Shlien, A. & Malkin, D. Copy number variations and cancer. Genome Med. 1, 62, https://doi.org/10.1186/gm62 (2009).
Singh, R. R. et al. Clinical massively parallel next-generation sequencing analysis of 409 cancer-related genes for mutations and copy number variations in solid tumours. Br. J. Cancer 111, 2014–2023, https://doi.org/10.1038/bjc.2014.518 (2014).
Gao, R. et al. Punctuated copy number evolution and clonal stasis in triple-negative breast cancer. Nat. Genet. 48, 1119–1130, https://doi.org/10.1038/ng.3641 (2016).
eSaito, S., Morita, K. & Hirano, T. High frequency of common DNA copy number abnormalities detected by bacterial artificial chromosome array comparative genomic hybridization in 24 breast cancer cell lines. Hum. Cell 22, 1–10, https://doi.org/10.1111/j.1749-0774.2008.00061.x (2009).
Bergamaschi, A. et al. Distinct patterns of DNA copy number alteration are associated with different clinicopathological features and gene-expression subtypes of breast cancer. Genes. Chromosomes Cancer 45, 1033–1040, https://doi.org/10.1002/gcc.20366 (2006).
Zhao, M., Liu, Y. & Qu, H. Expression of epithelial-mesenchymal transition-related genes increases with copy number in multiple cancer types. Oncotarget 7, 24688–24699, https://doi.org/10.18632/oncotarget.8371 (2016).
Zack, T. I. et al. Pan-cancer patterns of somatic copy number alteration. Nat. Genet. 45, 1134–1140, https://doi.org/10.1038/ng.2760 (2013).
Lebok, P. et al. 8p deletion is strongly linked to poor prognosis in breast cancer. Cancer Biol. Ther. 16, 1080–1087, https://doi.org/10.1080/15384047.2015.1046025 (2015).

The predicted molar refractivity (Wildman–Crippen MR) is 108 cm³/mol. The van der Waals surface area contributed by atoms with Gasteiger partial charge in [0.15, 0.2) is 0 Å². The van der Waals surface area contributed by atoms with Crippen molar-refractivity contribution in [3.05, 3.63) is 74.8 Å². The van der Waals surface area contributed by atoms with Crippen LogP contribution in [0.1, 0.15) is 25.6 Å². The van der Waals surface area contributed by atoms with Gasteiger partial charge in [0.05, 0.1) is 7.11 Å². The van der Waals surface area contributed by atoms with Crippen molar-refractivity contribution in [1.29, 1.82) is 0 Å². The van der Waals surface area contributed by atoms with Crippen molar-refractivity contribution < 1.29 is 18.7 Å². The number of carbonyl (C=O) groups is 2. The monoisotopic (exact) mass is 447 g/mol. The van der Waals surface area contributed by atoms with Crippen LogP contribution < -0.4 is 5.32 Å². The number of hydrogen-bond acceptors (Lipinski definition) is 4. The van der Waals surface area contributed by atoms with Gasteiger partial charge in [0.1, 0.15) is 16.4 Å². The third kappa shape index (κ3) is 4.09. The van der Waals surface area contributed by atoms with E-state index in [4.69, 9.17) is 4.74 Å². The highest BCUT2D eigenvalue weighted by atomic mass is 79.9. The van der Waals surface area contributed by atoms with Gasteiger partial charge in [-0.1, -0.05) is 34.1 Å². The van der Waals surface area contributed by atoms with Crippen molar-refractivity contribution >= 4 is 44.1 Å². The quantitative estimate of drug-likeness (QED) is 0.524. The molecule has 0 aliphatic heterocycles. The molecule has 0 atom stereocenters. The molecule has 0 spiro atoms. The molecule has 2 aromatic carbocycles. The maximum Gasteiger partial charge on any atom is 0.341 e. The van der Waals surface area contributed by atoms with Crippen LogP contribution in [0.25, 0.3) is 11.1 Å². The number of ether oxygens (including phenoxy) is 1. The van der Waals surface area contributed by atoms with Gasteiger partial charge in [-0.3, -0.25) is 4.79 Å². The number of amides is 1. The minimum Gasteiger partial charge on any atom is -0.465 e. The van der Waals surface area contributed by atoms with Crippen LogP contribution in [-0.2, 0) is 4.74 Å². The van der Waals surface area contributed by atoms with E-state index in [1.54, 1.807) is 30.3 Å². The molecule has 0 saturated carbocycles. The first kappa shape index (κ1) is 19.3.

Iddawela, M. et al. Integrative analysis of copy number and gene expression in breast cancer using formalin-fixed paraffin-embedded core biopsy tissue: a feasibility study. BMC Genomics 18, 526, https://doi.org/10.1186/s12864-017-3867-3 (2017).
Stephens, P. J. et al. Complex landscapes of somatic rearrangement in human breast cancer genomes. Nat. 462, 1005–1010, https://doi.org/10.1038/nature08645 (2009).
Moelans, C. B., van Maldegem, C. M. G., van der Wall, E. & van Diest, P. J. Copy number changes at 8p11-12 predict adverse clinical outcome and chemo- and radiotherapy response in breast cancer. Oncotarget 9, 17078–17092, https://doi.org/10.18632/oncotarget.24904 (2018).
Cai, Y. et al. Loss of Chromosome 8p Governs Tumor Progression and Drug Response by Altering Lipid Metabolism. Cancer Cell 29, 751–766, https://doi.org/10.1016/j.ccell.2016.04.003 (2016).
Ellis, M. J. et al. Whole-genome analysis informs breast cancer response to aromatase inhibition. Nat. 486, 353–360, https://doi.org/10.1038/nature11143 (2012).
Knight, J. F. et al. KIBRA (WWC1) Is a Metastasis Suppressor Gene Affected by Chromosome 5q Loss in Triple-Negative Breast Cancer. Cell Rep. 22, 3191–3205, https://doi.org/10.1016/j.celrep.2018.02.095 (2018).